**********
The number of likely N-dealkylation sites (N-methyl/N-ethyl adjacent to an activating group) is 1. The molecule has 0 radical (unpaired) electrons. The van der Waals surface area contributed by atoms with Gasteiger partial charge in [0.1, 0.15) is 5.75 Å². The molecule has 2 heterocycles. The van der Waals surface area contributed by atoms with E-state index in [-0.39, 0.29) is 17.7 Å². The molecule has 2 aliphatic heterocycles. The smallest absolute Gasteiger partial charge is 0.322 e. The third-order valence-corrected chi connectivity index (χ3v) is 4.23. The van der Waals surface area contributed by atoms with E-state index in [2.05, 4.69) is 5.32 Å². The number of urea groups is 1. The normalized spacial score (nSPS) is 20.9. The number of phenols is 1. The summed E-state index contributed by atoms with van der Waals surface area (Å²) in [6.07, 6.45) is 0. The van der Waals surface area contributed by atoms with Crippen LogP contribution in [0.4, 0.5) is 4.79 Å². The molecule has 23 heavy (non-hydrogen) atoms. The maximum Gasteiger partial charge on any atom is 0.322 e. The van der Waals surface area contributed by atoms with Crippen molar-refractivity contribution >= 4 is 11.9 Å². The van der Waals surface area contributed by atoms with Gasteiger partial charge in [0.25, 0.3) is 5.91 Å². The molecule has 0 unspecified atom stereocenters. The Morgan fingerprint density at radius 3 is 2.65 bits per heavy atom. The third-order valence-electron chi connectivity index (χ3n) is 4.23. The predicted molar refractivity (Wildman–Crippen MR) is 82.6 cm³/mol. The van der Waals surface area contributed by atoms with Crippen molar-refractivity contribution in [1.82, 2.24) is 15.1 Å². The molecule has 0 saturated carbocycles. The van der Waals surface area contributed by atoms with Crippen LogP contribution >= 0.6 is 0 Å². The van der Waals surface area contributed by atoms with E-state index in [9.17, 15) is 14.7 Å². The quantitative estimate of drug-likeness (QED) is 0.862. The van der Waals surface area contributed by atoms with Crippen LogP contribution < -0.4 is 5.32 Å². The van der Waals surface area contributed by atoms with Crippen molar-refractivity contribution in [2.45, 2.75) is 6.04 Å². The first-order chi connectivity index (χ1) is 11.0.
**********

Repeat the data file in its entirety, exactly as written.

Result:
The number of likely N-dealkylation sites (N-methyl/N-ethyl adjacent to an activating group) is 1. The molecule has 0 radical (unpaired) electrons. The van der Waals surface area contributed by atoms with Gasteiger partial charge in [0.1, 0.15) is 5.75 Å². The molecule has 2 heterocycles. The van der Waals surface area contributed by atoms with E-state index in [-0.39, 0.29) is 17.7 Å². The molecule has 2 aliphatic heterocycles. The smallest absolute Gasteiger partial charge is 0.322 e. The third-order valence-corrected chi connectivity index (χ3v) is 4.23. The van der Waals surface area contributed by atoms with E-state index in [2.05, 4.69) is 5.32 Å². The number of urea groups is 1. The normalized spacial score (nSPS) is 20.9. The number of phenols is 1. The summed E-state index contributed by atoms with van der Waals surface area (Å²) in [6.07, 6.45) is 0. The van der Waals surface area contributed by atoms with Crippen LogP contribution in [0.4, 0.5) is 4.79 Å². The molecule has 23 heavy (non-hydrogen) atoms. The maximum Gasteiger partial charge on any atom is 0.322 e. The van der Waals surface area contributed by atoms with Crippen molar-refractivity contribution >= 4 is 11.9 Å². The van der Waals surface area contributed by atoms with Gasteiger partial charge in [0.25, 0.3) is 5.91 Å². The molecule has 0 unspecified atom stereocenters. The Morgan fingerprint density at radius 3 is 2.65 bits per heavy atom. The third-order valence-electron chi connectivity index (χ3n) is 4.23. The predicted molar refractivity (Wildman–Crippen MR) is 82.6 cm³/mol. The van der Waals surface area contributed by atoms with Crippen molar-refractivity contribution in [1.82, 2.24) is 15.1 Å². The molecule has 0 saturated carbocycles. The van der Waals surface area contributed by atoms with Crippen LogP contribution >= 0.6 is 0 Å². The van der Waals surface area contributed by atoms with E-state index in [9.17, 15) is 14.7 Å². The quantitative estimate of drug-likeness (QED) is 0.862. The van der Waals surface area contributed by atoms with Crippen LogP contribution < -0.4 is 5.32 Å². The van der Waals surface area contributed by atoms with Crippen molar-refractivity contribution in [2.45, 2.75) is 6.04 Å². The first-order chi connectivity index (χ1) is 11.0.